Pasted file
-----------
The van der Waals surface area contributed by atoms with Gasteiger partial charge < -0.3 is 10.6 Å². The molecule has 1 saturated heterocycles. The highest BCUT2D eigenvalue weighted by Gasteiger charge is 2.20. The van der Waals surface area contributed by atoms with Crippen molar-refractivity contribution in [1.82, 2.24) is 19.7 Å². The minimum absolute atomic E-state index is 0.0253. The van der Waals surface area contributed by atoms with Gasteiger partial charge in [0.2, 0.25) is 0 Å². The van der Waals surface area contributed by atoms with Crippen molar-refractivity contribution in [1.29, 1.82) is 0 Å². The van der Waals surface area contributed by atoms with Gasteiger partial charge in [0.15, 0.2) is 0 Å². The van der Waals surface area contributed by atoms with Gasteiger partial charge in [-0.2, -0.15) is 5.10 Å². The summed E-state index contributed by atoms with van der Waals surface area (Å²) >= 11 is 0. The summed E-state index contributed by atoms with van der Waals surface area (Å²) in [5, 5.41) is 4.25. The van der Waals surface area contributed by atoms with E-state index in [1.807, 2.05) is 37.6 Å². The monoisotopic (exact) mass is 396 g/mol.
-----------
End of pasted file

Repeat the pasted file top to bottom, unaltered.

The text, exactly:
The van der Waals surface area contributed by atoms with Gasteiger partial charge < -0.3 is 10.6 Å². The molecule has 1 saturated heterocycles. The highest BCUT2D eigenvalue weighted by Gasteiger charge is 2.20. The van der Waals surface area contributed by atoms with Crippen molar-refractivity contribution in [1.82, 2.24) is 19.7 Å². The minimum absolute atomic E-state index is 0.0253. The van der Waals surface area contributed by atoms with Gasteiger partial charge in [0.2, 0.25) is 0 Å². The van der Waals surface area contributed by atoms with Crippen molar-refractivity contribution in [1.29, 1.82) is 0 Å². The van der Waals surface area contributed by atoms with Gasteiger partial charge in [0.15, 0.2) is 0 Å². The van der Waals surface area contributed by atoms with Gasteiger partial charge in [-0.2, -0.15) is 5.10 Å². The summed E-state index contributed by atoms with van der Waals surface area (Å²) >= 11 is 0. The summed E-state index contributed by atoms with van der Waals surface area (Å²) in [5, 5.41) is 4.25. The van der Waals surface area contributed by atoms with E-state index in [1.807, 2.05) is 37.6 Å². The monoisotopic (exact) mass is 396 g/mol.